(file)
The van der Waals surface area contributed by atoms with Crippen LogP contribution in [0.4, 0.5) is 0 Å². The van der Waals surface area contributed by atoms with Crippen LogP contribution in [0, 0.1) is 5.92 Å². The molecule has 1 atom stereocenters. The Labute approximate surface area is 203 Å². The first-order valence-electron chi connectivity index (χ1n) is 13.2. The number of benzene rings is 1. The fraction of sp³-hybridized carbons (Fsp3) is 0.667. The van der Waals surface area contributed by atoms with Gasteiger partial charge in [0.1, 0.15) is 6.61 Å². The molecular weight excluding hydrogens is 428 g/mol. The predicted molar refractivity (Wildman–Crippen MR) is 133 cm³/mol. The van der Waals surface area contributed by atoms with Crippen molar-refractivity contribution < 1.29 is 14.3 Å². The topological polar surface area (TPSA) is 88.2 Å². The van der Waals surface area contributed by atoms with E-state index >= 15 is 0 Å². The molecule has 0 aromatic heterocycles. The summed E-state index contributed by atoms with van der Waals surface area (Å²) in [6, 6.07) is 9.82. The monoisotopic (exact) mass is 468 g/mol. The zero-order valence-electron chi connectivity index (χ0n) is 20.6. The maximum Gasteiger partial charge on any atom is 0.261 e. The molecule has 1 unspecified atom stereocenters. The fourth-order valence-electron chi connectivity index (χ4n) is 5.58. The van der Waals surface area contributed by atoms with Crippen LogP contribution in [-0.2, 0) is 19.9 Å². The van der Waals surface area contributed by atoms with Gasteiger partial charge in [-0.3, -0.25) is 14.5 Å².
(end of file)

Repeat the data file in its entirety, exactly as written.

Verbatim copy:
The van der Waals surface area contributed by atoms with Crippen LogP contribution in [0.4, 0.5) is 0 Å². The van der Waals surface area contributed by atoms with Crippen LogP contribution in [0, 0.1) is 5.92 Å². The molecule has 1 atom stereocenters. The Labute approximate surface area is 203 Å². The first-order valence-electron chi connectivity index (χ1n) is 13.2. The number of benzene rings is 1. The fraction of sp³-hybridized carbons (Fsp3) is 0.667. The van der Waals surface area contributed by atoms with Gasteiger partial charge in [0.1, 0.15) is 6.61 Å². The molecular weight excluding hydrogens is 428 g/mol. The predicted molar refractivity (Wildman–Crippen MR) is 133 cm³/mol. The van der Waals surface area contributed by atoms with Crippen molar-refractivity contribution < 1.29 is 14.3 Å². The topological polar surface area (TPSA) is 88.2 Å². The van der Waals surface area contributed by atoms with E-state index >= 15 is 0 Å². The molecule has 0 aromatic heterocycles. The summed E-state index contributed by atoms with van der Waals surface area (Å²) in [6, 6.07) is 9.82. The monoisotopic (exact) mass is 468 g/mol. The zero-order valence-electron chi connectivity index (χ0n) is 20.6. The maximum Gasteiger partial charge on any atom is 0.261 e. The molecule has 1 unspecified atom stereocenters. The fourth-order valence-electron chi connectivity index (χ4n) is 5.58. The van der Waals surface area contributed by atoms with Crippen LogP contribution in [-0.2, 0) is 19.9 Å². The van der Waals surface area contributed by atoms with Gasteiger partial charge in [-0.3, -0.25) is 14.5 Å².